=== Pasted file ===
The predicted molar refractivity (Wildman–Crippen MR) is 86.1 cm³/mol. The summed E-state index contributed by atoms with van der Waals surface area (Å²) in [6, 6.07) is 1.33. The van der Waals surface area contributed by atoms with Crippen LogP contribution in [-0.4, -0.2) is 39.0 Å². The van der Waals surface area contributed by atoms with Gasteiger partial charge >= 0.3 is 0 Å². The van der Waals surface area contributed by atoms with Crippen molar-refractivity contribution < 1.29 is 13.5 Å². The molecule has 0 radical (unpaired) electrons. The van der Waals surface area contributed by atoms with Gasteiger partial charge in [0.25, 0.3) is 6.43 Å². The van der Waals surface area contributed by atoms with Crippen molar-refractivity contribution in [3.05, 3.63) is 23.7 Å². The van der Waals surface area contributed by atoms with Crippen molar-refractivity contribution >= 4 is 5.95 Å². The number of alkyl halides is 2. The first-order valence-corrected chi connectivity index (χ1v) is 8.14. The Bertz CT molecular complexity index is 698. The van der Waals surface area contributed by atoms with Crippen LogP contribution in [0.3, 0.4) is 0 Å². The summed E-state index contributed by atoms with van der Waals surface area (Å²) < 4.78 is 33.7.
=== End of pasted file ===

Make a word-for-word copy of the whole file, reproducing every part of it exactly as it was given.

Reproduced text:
The predicted molar refractivity (Wildman–Crippen MR) is 86.1 cm³/mol. The summed E-state index contributed by atoms with van der Waals surface area (Å²) in [6, 6.07) is 1.33. The van der Waals surface area contributed by atoms with Crippen LogP contribution in [-0.4, -0.2) is 39.0 Å². The van der Waals surface area contributed by atoms with Gasteiger partial charge >= 0.3 is 0 Å². The van der Waals surface area contributed by atoms with Crippen molar-refractivity contribution < 1.29 is 13.5 Å². The molecule has 0 radical (unpaired) electrons. The van der Waals surface area contributed by atoms with Gasteiger partial charge in [0.25, 0.3) is 6.43 Å². The van der Waals surface area contributed by atoms with Crippen molar-refractivity contribution in [3.05, 3.63) is 23.7 Å². The van der Waals surface area contributed by atoms with Crippen molar-refractivity contribution >= 4 is 5.95 Å². The number of alkyl halides is 2. The first-order valence-corrected chi connectivity index (χ1v) is 8.14. The Bertz CT molecular complexity index is 698. The van der Waals surface area contributed by atoms with Crippen LogP contribution in [0.3, 0.4) is 0 Å². The summed E-state index contributed by atoms with van der Waals surface area (Å²) < 4.78 is 33.7.